Following Mother Mary into Pandemic

annunciation rembrandt
Rembrandt, “The Annunciation”

Has there ever been a week like this in modern U.S. history, with each “breaking news” announcement adding anxiety to a crisis touching and disrupting every single life?

For me, with the United Nations shut down in New York City I am working remotely from Vermont helping support and protect my vulnerable 87-year old father. My wife Donna is back at our apartment 300 miles away, at the epicenter of crisis in the city. She is traveling by subway to her nursing work in hospice care, with rising challenges each day. This week she told me, “Chris, the past five years, us living in South Korea? I have more anxiety living in New York than 20 miles from North Korea.”

The next morning I woke up restless. “God, what are you doing? We move to South Korea, and three years later we’re living amidst missile threats and rumors of war, making evacuation plans. Last fall we move to New York, and what a promising beginning! Tasting the culture and dynamism, just beginning to get our footing with a sense of joy and peace and fresh growth and service. Now this? Are you kidding me? Is this what I signed up for? Me separated from Donna, she at risk in the epicenter? I mean, of all times to move to New York! What exactly did you have in mind?”

A few minutes later, I opened the daily Divine Office I read for morning prayer. What met my anxious heart was a different headline of breaking news: “Solemnity of the Annunciation of the Lord.” That day marking the story of a world in crisis, of an angel visiting Mary, announcing that she would bear the son of the Most High. “Do not be afraid,” says the angel to a troubled Mary. And Mary’s response to this task, and the great unknowns which come with it? “Behold, I am the handmaid of the Lord; let it be to me according to your word’” (Luke 1:38).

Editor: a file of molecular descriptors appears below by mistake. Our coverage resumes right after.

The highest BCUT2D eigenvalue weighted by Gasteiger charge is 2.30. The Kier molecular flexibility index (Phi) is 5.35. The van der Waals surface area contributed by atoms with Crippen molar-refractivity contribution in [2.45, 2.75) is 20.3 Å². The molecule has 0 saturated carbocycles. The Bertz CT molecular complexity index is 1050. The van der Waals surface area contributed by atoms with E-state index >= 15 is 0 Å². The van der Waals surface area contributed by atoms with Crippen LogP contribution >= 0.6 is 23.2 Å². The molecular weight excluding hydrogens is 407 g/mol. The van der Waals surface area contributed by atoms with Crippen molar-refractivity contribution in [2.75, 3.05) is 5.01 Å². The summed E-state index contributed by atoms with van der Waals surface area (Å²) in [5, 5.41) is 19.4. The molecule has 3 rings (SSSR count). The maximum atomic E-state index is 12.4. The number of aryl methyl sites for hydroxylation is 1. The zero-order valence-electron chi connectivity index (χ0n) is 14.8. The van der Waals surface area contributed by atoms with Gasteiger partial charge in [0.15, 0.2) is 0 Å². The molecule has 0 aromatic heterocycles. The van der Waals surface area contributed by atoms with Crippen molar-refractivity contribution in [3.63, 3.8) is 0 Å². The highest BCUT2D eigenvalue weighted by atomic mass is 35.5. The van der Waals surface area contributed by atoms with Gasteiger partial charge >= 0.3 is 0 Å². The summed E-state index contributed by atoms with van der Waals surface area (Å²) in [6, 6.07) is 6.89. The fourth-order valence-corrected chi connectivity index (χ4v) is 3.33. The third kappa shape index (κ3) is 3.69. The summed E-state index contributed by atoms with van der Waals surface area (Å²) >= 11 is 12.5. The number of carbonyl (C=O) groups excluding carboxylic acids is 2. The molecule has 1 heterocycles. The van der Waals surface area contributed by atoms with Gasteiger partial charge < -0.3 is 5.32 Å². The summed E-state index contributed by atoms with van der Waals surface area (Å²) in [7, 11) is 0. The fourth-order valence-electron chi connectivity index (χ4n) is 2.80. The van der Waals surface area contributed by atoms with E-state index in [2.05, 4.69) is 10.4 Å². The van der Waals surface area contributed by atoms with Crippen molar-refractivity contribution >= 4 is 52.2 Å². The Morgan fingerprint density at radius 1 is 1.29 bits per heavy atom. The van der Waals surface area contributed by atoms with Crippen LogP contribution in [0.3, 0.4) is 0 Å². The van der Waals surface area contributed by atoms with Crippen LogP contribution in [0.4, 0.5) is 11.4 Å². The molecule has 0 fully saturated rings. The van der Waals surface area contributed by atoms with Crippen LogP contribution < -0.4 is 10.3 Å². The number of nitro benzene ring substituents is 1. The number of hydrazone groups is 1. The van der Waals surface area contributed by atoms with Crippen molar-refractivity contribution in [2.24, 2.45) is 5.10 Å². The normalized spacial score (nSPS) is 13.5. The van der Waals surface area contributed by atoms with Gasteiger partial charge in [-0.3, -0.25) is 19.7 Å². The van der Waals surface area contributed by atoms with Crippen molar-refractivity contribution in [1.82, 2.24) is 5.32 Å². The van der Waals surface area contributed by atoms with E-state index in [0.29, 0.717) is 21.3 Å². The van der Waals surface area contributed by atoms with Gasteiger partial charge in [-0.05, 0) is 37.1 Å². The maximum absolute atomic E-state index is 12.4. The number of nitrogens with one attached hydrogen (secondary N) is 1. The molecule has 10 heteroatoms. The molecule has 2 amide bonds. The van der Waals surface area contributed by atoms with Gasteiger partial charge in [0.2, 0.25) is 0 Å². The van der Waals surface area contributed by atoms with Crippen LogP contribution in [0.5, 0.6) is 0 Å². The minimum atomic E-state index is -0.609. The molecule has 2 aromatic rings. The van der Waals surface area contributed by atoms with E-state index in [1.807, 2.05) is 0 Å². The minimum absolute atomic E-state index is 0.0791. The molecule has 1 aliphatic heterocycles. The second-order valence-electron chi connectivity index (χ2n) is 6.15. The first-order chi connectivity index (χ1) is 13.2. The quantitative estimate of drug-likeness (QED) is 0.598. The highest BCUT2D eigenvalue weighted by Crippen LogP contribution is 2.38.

Hidden to world headlines, God is active. And we are called. The next day came another interruption, an expected phone call with a New York City colleague who is seeking to mobilize churches to respond to the rising crisis. Care for the homeless. Food for the hungry. Recruiting more health care workers.

Alongside the crisis is always the kairos. The promise that God is active. Is seeking to interrupt us. Is saying “Do not be afraid.” And is calling us to watch for an unexpected word for such a time as this. A word about tasks which will require sacrifice and courage, and come with great unknowns.

At the end of this crazy week, I somehow find myself changed. Waiting. More peaceful. Praying for courage to say “yes” to whatever tomorrow holds. Looking beyond headline news to watch for visitations. Expecting revelation. With Mary, may I say – may we say – “Let it be to me according to your word.”

Chris Rice is director of the Mennonite Central Committee United Nations Office in New York City. He is co-author of More Than Equals and Reconciling All Things and was founding co-director of the Duke Divinity School Center for Reconciliation.

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